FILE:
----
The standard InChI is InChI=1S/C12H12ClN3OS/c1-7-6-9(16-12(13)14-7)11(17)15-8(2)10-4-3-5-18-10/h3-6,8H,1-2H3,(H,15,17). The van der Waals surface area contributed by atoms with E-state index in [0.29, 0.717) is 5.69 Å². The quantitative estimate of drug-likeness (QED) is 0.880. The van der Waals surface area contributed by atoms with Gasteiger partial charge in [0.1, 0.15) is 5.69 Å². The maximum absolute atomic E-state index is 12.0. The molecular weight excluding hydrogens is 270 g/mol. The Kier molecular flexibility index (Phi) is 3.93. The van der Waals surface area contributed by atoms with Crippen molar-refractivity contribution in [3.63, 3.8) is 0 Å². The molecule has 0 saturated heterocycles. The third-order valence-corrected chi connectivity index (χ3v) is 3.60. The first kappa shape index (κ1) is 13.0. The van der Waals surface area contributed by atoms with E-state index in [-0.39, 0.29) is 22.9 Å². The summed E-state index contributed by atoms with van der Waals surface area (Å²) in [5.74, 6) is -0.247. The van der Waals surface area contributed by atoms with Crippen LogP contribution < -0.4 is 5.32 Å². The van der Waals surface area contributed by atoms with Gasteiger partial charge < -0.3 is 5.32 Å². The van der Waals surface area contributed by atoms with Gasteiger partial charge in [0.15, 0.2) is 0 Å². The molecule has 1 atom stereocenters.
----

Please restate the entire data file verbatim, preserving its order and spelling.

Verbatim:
The standard InChI is InChI=1S/C12H12ClN3OS/c1-7-6-9(16-12(13)14-7)11(17)15-8(2)10-4-3-5-18-10/h3-6,8H,1-2H3,(H,15,17). The van der Waals surface area contributed by atoms with E-state index in [0.29, 0.717) is 5.69 Å². The quantitative estimate of drug-likeness (QED) is 0.880. The van der Waals surface area contributed by atoms with Gasteiger partial charge in [0.1, 0.15) is 5.69 Å². The maximum absolute atomic E-state index is 12.0. The molecular weight excluding hydrogens is 270 g/mol. The Kier molecular flexibility index (Phi) is 3.93. The van der Waals surface area contributed by atoms with Crippen molar-refractivity contribution in [3.63, 3.8) is 0 Å². The molecule has 0 saturated heterocycles. The third-order valence-corrected chi connectivity index (χ3v) is 3.60. The first kappa shape index (κ1) is 13.0. The van der Waals surface area contributed by atoms with E-state index in [-0.39, 0.29) is 22.9 Å². The summed E-state index contributed by atoms with van der Waals surface area (Å²) in [5.74, 6) is -0.247. The van der Waals surface area contributed by atoms with Crippen LogP contribution < -0.4 is 5.32 Å². The van der Waals surface area contributed by atoms with Gasteiger partial charge < -0.3 is 5.32 Å². The van der Waals surface area contributed by atoms with Gasteiger partial charge in [0.15, 0.2) is 0 Å². The molecule has 1 atom stereocenters.